There are times in life when navigating unknown waters can lead to life-changing discoveries. 

Yolonda Youngs, CSUSB associate professor of geography and environmental studies, is one such explorer, whose journey has led her to the banks of the Upper Snake River in Wyoming, where she has dedicated the past eight years to preserving the history of scenic river rafting.

But the course was not always clear. After earning an undergraduate degree in anthropology and archeology in her early 20s and conducting fieldwork in Florida and northern Italy, Youngs worked as a contract archeologist in her home state of Florida for a year.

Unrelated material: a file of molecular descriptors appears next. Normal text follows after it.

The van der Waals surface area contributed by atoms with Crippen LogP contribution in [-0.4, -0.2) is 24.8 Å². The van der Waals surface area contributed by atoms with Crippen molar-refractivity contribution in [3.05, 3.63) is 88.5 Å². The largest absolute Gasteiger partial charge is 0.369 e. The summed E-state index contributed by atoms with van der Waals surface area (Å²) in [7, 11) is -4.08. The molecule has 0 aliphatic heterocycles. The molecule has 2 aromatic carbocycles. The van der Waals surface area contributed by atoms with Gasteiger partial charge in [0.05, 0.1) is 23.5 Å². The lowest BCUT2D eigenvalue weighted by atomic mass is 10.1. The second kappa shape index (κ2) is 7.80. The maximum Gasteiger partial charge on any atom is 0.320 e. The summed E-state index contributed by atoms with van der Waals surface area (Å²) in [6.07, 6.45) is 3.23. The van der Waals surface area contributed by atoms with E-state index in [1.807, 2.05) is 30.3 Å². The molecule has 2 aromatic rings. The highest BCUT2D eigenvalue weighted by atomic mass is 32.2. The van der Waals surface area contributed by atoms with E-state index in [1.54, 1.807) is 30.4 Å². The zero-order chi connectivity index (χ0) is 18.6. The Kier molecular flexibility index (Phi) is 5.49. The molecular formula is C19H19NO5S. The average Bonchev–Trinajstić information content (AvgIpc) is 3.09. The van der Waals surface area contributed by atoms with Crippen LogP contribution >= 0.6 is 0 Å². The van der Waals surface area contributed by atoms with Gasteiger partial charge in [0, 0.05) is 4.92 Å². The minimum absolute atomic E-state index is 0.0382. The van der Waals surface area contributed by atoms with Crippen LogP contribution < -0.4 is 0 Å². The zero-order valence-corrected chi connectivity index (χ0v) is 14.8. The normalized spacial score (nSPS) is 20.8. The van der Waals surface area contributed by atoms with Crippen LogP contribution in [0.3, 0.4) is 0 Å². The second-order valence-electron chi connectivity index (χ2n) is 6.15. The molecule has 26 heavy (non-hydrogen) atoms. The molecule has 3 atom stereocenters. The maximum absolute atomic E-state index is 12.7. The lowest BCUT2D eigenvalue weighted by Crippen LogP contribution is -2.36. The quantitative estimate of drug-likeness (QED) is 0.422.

“I realized it just wasn’t working for me,” she shared. “It’s a great field. I liked the aspect of being outdoors and I loved the discovery. I loved the scientific method. But there was something that just wasn’t the right fit at that time.”

As she pondered her next steps, she recalled family vacations spent visiting national parks throughout the western U.S., and realized, “The thing that always centers me is Yellowstone and the Grand Tetons. So, I just packed up my little Honda Civic and drove out to Yellowstone.”  

That decision ultimately led to Youngs’ successful 10-year career as a whitewater rafting and kayak guide for the largest commercial rafting company in the western United States. “I was trained as a river guide on the Upper Snake River and I led kayak trips on Jackson Lake and Yellowstone Lake,” she said.